So following this logic I can't say:

                              int == 0 ? setVisible(true) : setVisible(false);
                              Again why would you want to say that when setVisible(i == 0) is much shorter and clearer. Note I'm ignoring the completely invalid syntax int == 0.
                              int a = i == 0 ? setSelectable(1) : setSelectable(0);
                              Again there is a shorter form: setSelectable(i == 0 ? 1 : 0); It even uses the ternary operator we all love correctly and your dummy function isn't needed.

                              But you might want to look at Groovy (or similar language) which allows this kind of syntax. Java just doesn't.
                              • 12. Re: Ternary operator
                                843807
                                >
                                Your gross misunderstanding of the basics suggests that you should refamiliarize yourself with the simple concepts. I suggest starting here . I also suggest dropping the attitude before you ask any more questions.
                                It happens that I have c++ background and in c++ this kind of syntax works. There is no need to get agitated. I am not saying to anyone to change programming language. The only thing I'm saying is that in java, very often things works in illogical way which frustrates me. I think I have right to get frustrated if something doesn't work in a logical way. And don't give me any suggestions.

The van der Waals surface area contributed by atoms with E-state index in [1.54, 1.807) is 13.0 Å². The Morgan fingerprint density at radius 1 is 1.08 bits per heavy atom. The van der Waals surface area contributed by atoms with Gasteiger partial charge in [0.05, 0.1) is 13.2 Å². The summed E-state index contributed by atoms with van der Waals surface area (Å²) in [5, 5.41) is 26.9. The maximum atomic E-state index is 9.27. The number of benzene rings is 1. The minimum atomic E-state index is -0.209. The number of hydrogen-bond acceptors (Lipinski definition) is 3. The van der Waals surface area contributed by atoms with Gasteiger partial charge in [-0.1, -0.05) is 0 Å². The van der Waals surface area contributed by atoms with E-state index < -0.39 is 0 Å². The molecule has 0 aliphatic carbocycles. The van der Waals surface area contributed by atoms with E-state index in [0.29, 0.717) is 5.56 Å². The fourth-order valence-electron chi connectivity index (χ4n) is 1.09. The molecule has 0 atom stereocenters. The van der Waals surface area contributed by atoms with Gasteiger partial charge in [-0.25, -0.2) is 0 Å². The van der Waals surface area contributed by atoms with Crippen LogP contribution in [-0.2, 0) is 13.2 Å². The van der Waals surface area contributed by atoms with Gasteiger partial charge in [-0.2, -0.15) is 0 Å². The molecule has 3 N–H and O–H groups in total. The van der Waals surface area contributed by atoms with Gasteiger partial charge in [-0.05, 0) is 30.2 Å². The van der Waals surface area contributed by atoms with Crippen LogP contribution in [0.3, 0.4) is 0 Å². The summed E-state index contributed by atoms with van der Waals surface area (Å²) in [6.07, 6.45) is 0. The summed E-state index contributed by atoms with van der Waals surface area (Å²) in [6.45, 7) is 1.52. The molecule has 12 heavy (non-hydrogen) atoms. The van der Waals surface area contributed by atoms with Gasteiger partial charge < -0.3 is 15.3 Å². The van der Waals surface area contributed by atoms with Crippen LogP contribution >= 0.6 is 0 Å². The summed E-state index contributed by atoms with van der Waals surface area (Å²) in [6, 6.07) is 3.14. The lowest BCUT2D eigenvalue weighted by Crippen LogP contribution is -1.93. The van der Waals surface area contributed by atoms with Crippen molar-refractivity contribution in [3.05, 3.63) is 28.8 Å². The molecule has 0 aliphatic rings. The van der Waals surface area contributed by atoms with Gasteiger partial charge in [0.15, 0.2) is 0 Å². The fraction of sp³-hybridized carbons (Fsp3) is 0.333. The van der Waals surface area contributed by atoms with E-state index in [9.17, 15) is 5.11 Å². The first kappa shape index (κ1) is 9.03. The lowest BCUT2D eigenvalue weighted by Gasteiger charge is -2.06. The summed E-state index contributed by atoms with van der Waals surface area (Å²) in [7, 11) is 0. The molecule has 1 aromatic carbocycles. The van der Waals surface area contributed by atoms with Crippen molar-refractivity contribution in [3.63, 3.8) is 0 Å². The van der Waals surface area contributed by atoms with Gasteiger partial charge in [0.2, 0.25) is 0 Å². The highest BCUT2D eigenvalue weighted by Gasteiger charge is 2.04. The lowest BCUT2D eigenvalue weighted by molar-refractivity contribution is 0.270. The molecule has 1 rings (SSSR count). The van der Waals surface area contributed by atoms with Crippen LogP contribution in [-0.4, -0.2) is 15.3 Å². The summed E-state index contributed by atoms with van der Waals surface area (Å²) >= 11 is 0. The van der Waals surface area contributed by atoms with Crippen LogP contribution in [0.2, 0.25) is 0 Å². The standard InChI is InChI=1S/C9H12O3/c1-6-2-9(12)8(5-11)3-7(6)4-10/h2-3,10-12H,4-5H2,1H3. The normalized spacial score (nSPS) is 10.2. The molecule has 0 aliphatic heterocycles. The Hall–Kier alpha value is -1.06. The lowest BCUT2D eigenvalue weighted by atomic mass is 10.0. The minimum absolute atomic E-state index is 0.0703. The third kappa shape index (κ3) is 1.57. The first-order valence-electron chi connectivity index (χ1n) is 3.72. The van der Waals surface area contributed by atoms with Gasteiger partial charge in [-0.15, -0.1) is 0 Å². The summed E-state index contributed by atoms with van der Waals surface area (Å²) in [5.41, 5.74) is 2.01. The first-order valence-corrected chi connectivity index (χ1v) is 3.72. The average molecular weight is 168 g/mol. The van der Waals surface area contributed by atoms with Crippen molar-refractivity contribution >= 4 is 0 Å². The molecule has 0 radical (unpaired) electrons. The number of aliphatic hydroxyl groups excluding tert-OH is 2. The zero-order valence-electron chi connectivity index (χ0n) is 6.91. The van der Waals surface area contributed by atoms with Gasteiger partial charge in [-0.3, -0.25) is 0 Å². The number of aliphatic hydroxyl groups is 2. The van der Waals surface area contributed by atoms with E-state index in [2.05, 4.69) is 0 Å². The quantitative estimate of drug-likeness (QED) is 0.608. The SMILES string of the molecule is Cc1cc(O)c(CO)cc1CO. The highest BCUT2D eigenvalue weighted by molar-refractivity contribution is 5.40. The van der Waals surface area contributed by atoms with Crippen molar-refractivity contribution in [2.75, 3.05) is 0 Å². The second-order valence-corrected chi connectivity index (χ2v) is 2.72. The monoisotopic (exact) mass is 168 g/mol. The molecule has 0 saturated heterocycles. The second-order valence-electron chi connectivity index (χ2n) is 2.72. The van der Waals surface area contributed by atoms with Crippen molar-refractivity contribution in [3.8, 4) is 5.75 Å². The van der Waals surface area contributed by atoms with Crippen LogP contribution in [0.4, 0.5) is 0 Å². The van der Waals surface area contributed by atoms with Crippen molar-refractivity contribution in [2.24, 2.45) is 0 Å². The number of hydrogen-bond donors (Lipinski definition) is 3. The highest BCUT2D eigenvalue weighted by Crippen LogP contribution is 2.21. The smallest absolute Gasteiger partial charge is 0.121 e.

Edited by: atch7 on Jan 28, 2010 6:37 AM

                                Edited by: atch7 on Jan 28, 2010 6:47 AM
                                • 13. Re: Ternary operator
                                  843807
                                  kevinaworkman wrote:
                                  atch7 wrote:
                                  Another thing is that it is an operator just like '+' or '-' and as long as it have correct operands on each of its side it should work without making any problems.
                                  What? Why? Says who? This doesn't make any sense.

                                  Your gross misunderstanding of the basics suggests that you should refamiliarize yourself with the simple concepts. I suggest starting here . I also suggest dropping the attitude before you ask any more questions.
                                  Why this:
                                  1+1
                                  doesn't make any sense to you?
                                  • 14. Re: Ternary operator
                                    843807
                                    kevinaworkman wrote:
                                    atch7 wrote:
                                    Pathetic, illogical and completely java like behavior.
                                    So, let me get this straight: you don't know how to use a ternary operator, so instead of learning and correcting yourself, you conclude that java must be in the wrong?
                                    If you can't grasp the simple concept behind the ternary operator's behavior, maybe it's time to consider a career change?
                                    I just want to point out that in my original post I 've used this operator correctly, but because java doesn't behave logically (sometimes), I was getting an error.